Interesting article from Newsday about science fiction looking for respect on television. Here's the lead:
Rodney Dangerfield was wrong. It's sci-fi TV that don't get no respect.
Case in point: A vice president in the TV industry recently asked me what TV shows I watch for enjoyment. I mentioned my favorite is "Battlestar Galactica" on Sci Fi Channel. She laughed. I asked if she'd seen it. No, she said, and laughed again. Did she know, I asked, that it's a gritty adult drama of family members and colleagues in deep-rooted conflict not unlike that of "The Sopranos"? That they're part of a civilization struggling not only to survive but to define itself amid messy terrorist warfare? That it explores the values of competing societies that demonize each other's spiritual beliefs? That it's full of gutsy acting by the likes of Edward James Olmos and sophisticated allegory mirroring today's global politics?
She laughed again.
The article then goes on to say how good, how deep SciFi's "Battlestar Galactica" is. And I would certainly agree with that. The show is fighting to get respect among Emmy nominators.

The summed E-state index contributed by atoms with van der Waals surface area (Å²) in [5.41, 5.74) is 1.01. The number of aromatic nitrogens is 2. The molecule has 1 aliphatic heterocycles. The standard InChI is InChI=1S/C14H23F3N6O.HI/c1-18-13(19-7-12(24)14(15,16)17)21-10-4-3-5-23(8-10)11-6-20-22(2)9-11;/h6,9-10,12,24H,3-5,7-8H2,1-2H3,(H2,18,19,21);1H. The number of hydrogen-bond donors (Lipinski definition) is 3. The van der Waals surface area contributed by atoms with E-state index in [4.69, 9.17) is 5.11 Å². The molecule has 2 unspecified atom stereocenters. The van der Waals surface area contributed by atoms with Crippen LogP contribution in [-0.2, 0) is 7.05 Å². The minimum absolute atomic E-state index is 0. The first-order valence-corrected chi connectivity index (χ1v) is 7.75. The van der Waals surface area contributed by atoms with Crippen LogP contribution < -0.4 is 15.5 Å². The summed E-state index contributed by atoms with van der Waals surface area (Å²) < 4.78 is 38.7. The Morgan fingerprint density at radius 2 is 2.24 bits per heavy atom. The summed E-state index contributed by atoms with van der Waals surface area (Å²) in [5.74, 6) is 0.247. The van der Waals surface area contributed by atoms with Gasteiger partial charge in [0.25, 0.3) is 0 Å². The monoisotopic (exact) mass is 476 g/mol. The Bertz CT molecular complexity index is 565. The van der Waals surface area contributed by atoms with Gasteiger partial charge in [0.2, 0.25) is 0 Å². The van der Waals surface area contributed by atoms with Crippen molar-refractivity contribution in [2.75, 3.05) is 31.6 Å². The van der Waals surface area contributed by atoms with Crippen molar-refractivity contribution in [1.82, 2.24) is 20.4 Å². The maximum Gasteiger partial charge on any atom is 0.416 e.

It's a good article, but this annoys me:
"There is this horrible misconception that science fiction is for somebody else, not for me," says Bonnie Hammer, president of Sci Fi Channel and USA, who campaigns daily to convince skeptics that today's TV genre encompasses more than space and special effects. "It's speculative fiction, it's the imagination, it's anything outside what we know to be true, it's the not-quantifiable," she says. In her seven years overseeing Sci Fi programming, its series have been repositioned not as fantastic adventures but relatably soul-driven dramas.
OK, Hammer deserves some respect because at some point she approved "Battlestar Galactica" and "Farscape" (although she also took it off the air). However, this is also the woman who has approved filling up the channel with films like "Boa vs. Python" and "Bloodsuckers," the woman who tries to move the channel away from science fiction much of the time. Maybe if she wants more respect for the genre, she can start seeking out some of the better science fiction movies that are rarely, if ever, shown on TV. Maybe she can commission good scripts for small movies.
Anyway, "Battlestar Galactica" is pretty great. Let's hope it wins some awards. (Link from SciFi Daily.)